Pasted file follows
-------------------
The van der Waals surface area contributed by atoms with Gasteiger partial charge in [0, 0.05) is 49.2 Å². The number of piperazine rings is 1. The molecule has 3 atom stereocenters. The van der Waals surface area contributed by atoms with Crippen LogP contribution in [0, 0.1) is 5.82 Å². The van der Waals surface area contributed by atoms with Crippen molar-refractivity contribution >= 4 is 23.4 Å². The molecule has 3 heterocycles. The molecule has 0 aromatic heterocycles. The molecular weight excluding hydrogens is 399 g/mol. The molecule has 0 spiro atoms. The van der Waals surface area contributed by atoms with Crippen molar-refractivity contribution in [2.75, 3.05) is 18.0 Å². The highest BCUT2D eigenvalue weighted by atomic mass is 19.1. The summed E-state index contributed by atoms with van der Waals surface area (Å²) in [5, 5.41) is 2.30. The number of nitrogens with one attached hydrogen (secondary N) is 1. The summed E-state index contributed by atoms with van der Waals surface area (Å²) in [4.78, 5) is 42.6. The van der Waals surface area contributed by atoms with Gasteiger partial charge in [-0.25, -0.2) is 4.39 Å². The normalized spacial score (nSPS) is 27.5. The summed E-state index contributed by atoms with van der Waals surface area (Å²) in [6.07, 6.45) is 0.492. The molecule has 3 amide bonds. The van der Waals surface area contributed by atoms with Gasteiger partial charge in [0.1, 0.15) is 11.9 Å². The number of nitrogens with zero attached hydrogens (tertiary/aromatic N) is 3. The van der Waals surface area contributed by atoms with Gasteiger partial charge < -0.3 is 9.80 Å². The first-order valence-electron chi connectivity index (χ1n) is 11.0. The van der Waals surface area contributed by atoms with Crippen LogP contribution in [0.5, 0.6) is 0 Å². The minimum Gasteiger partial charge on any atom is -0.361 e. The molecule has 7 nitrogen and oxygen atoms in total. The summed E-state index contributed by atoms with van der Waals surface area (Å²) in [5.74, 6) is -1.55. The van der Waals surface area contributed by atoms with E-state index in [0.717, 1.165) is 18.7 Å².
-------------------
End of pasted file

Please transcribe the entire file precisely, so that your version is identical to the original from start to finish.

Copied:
The van der Waals surface area contributed by atoms with Gasteiger partial charge in [0, 0.05) is 49.2 Å². The number of piperazine rings is 1. The molecule has 3 atom stereocenters. The van der Waals surface area contributed by atoms with Crippen LogP contribution in [0, 0.1) is 5.82 Å². The van der Waals surface area contributed by atoms with Crippen molar-refractivity contribution >= 4 is 23.4 Å². The molecule has 3 heterocycles. The molecule has 0 aromatic heterocycles. The molecular weight excluding hydrogens is 399 g/mol. The molecule has 0 spiro atoms. The van der Waals surface area contributed by atoms with Crippen molar-refractivity contribution in [2.75, 3.05) is 18.0 Å². The highest BCUT2D eigenvalue weighted by atomic mass is 19.1. The summed E-state index contributed by atoms with van der Waals surface area (Å²) in [5, 5.41) is 2.30. The number of nitrogens with one attached hydrogen (secondary N) is 1. The summed E-state index contributed by atoms with van der Waals surface area (Å²) in [4.78, 5) is 42.6. The van der Waals surface area contributed by atoms with Gasteiger partial charge in [-0.25, -0.2) is 4.39 Å². The normalized spacial score (nSPS) is 27.5. The summed E-state index contributed by atoms with van der Waals surface area (Å²) in [6.07, 6.45) is 0.492. The molecule has 3 amide bonds. The van der Waals surface area contributed by atoms with Gasteiger partial charge in [0.1, 0.15) is 11.9 Å². The number of nitrogens with zero attached hydrogens (tertiary/aromatic N) is 3. The van der Waals surface area contributed by atoms with Gasteiger partial charge < -0.3 is 9.80 Å². The first-order valence-electron chi connectivity index (χ1n) is 11.0. The van der Waals surface area contributed by atoms with Crippen LogP contribution in [0.5, 0.6) is 0 Å². The minimum Gasteiger partial charge on any atom is -0.361 e. The molecule has 7 nitrogen and oxygen atoms in total. The summed E-state index contributed by atoms with van der Waals surface area (Å²) in [5.74, 6) is -1.55. The van der Waals surface area contributed by atoms with E-state index in [0.717, 1.165) is 18.7 Å².